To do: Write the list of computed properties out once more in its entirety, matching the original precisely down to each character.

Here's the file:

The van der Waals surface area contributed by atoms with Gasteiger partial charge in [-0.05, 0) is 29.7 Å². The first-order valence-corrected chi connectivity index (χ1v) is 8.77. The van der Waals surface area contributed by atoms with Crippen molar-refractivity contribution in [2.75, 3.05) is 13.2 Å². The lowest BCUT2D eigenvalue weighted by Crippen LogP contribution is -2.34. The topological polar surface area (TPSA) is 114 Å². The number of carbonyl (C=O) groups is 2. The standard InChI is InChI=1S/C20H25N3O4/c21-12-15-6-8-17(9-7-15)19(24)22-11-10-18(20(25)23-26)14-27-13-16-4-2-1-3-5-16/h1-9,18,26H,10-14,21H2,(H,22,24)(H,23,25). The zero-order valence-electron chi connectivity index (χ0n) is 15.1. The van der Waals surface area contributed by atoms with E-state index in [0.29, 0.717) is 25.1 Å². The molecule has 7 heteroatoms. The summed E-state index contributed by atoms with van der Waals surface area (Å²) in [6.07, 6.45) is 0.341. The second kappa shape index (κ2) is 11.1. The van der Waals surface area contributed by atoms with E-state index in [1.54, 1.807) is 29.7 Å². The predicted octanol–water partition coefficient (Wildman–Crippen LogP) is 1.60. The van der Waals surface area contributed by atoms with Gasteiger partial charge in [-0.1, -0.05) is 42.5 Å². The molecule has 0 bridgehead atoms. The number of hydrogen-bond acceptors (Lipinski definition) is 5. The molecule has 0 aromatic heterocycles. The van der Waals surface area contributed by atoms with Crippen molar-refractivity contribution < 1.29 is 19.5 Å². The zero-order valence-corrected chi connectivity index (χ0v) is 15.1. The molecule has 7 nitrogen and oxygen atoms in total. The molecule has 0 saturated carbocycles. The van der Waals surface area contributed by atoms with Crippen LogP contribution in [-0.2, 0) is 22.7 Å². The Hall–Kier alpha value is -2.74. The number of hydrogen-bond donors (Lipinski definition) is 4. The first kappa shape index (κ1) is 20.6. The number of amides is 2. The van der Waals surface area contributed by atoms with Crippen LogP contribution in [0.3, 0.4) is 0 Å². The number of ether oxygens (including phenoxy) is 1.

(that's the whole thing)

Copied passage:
The van der Waals surface area contributed by atoms with Gasteiger partial charge in [-0.05, 0) is 29.7 Å². The first-order valence-corrected chi connectivity index (χ1v) is 8.77. The van der Waals surface area contributed by atoms with Crippen molar-refractivity contribution in [2.75, 3.05) is 13.2 Å². The lowest BCUT2D eigenvalue weighted by Crippen LogP contribution is -2.34. The topological polar surface area (TPSA) is 114 Å². The number of carbonyl (C=O) groups is 2. The standard InChI is InChI=1S/C20H25N3O4/c21-12-15-6-8-17(9-7-15)19(24)22-11-10-18(20(25)23-26)14-27-13-16-4-2-1-3-5-16/h1-9,18,26H,10-14,21H2,(H,22,24)(H,23,25). The zero-order valence-electron chi connectivity index (χ0n) is 15.1. The van der Waals surface area contributed by atoms with E-state index in [0.29, 0.717) is 25.1 Å². The molecule has 7 heteroatoms. The summed E-state index contributed by atoms with van der Waals surface area (Å²) in [6.07, 6.45) is 0.341. The second kappa shape index (κ2) is 11.1. The van der Waals surface area contributed by atoms with E-state index in [1.54, 1.807) is 29.7 Å². The predicted octanol–water partition coefficient (Wildman–Crippen LogP) is 1.60. The van der Waals surface area contributed by atoms with Gasteiger partial charge in [-0.1, -0.05) is 42.5 Å². The molecule has 0 bridgehead atoms. The number of hydrogen-bond acceptors (Lipinski definition) is 5. The molecule has 0 aromatic heterocycles. The van der Waals surface area contributed by atoms with Crippen molar-refractivity contribution < 1.29 is 19.5 Å². The zero-order valence-corrected chi connectivity index (χ0v) is 15.1. The molecule has 7 nitrogen and oxygen atoms in total. The molecule has 0 saturated carbocycles. The van der Waals surface area contributed by atoms with Crippen LogP contribution in [-0.2, 0) is 22.7 Å². The Hall–Kier alpha value is -2.74. The number of hydrogen-bond donors (Lipinski definition) is 4. The first kappa shape index (κ1) is 20.6. The number of amides is 2. The van der Waals surface area contributed by atoms with Crippen LogP contribution in [0.3, 0.4) is 0 Å². The number of ether oxygens (including phenoxy) is 1.